A Delta Air Lines flight made an emergency landing at John F. Kennedy International Airport in New York on Thursday afternoon after encountering an engine problem the pilot said was caused by a bird strike shortly after takeoff.
"We lost our right engine due to the ingestion of birds," the pilot told the control tower.
Delta Flight 1063’s pilots told air traffic controllers of an engine-related problem shortly after the Los Angeles-bound plane took off from JFK around 3 p.m., FAA spokesman Jim Peters said.
“As a measure of caution, the pilot chose to turn around” and landed the Boeing 757 at JFK, Delta spokesman Anthony Black said. All 172 passengers and seven crew members were OK, he said.
Delta needs to examine the engine before a bird strike could be confirmed, Black said.
Ali Velshi, CNN's chief business correspondent, was on the plane. He said he heard “a horrible grinding noise” after the plane took off.
The aircraft started shaking, and smoke could be seen in the cockpit area, Velshi said.
Passengers were waiting Thursday afternoon for alternative travel arrangements, Black said.
Bird strikes are relatively common and do not always damage jet engines, although large birds or flocks of birds can seriously harm planes and engines.
Most famously, in 2009, a flock of geese damaged both engines on US Airways flight 1549, forcing the crew to land the plane in New York's Hudson River. All 155 people on the plane survived.
I saw a guy get sucked into a jet engine on LOST (beginning episode, I think). (I was surprised that "Jack" didn't try to put him back together.)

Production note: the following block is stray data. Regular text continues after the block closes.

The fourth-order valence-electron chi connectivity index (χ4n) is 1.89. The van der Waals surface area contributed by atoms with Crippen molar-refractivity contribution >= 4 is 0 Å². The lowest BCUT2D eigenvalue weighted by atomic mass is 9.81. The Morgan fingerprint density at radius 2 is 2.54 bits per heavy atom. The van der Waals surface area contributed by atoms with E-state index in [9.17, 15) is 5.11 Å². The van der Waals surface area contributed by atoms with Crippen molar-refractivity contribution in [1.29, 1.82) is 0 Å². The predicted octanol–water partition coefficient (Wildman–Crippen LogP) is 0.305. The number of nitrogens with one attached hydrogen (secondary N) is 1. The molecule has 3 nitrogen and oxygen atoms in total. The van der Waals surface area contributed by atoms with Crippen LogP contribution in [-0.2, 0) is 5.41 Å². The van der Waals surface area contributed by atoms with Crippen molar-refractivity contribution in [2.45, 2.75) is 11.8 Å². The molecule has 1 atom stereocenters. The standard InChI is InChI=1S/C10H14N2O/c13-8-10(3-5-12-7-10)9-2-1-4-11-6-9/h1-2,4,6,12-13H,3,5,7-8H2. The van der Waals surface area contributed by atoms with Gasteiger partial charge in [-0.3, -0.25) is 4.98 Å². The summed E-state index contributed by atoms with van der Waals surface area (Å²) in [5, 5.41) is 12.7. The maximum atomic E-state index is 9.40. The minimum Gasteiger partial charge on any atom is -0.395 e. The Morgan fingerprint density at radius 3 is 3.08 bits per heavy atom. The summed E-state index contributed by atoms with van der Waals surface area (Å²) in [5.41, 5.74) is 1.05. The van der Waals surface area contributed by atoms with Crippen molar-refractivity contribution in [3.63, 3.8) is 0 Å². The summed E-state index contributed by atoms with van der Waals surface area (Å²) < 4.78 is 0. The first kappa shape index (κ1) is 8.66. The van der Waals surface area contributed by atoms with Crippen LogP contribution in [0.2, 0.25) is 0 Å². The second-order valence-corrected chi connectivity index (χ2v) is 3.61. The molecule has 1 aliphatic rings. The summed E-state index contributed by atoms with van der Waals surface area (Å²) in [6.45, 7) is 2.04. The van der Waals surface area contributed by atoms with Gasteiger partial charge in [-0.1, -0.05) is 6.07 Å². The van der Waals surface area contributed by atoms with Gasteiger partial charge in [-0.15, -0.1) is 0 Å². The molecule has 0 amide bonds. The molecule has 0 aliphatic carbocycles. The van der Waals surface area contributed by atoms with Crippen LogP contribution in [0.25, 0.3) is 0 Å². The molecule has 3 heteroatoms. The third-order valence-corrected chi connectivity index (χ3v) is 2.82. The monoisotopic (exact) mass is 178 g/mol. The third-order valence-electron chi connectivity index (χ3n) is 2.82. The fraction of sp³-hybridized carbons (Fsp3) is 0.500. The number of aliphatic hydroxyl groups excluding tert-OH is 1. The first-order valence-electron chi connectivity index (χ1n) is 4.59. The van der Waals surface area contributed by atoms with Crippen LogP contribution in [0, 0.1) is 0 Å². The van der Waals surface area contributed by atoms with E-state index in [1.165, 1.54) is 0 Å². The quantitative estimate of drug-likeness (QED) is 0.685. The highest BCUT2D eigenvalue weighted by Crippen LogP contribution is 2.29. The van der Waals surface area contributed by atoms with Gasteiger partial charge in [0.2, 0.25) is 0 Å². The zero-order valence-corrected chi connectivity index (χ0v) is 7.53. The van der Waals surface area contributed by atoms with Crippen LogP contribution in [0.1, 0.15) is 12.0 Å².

There's video somewhere of a guy on an aircraft carrier getting sucked into an F-14's engine while standing next to it. He actually lived.
Im just saying. ALL electronics devices should have been off durring the take off..
That's only for Alec Baldwin. Besides, it isn't like the the fact that birds hitting the engine was in any way caused by active electronics.
And in other news... Water is wet.
We've been flying for a century or so. Birds have been flying for a bit longer than that. Birdstrikes happen every single day all over the world and modern aircraft are designed to fly on one engine. I've worked at an airport for 13 years and have dealt with hundreds of birdstrikes with zero fatalities. So relax, everyone.
What about the safety of the flight. Why was the electronic device used for the filming on?
all elctronic devices are to be off during take off landing and achieving 18,000.00 feet either directiojn!!!!!
While I was in the Air Force, I know of and have seen a few planes get bird strikes. One I was in was a B-52. We flew into a flock of geese. It took out 2 engines, went through the infared camera and hit so hard that even went into the wings. It took days to repair all the damage. Pilots are trained to deal with these events. Passengers dont need to be so scared. It happens a lot.
@ Folks are so funny...
No need to be condescending or insulting here. Maybe you just don't recognize tongue-in-cheek. Don't take everything so seriously.
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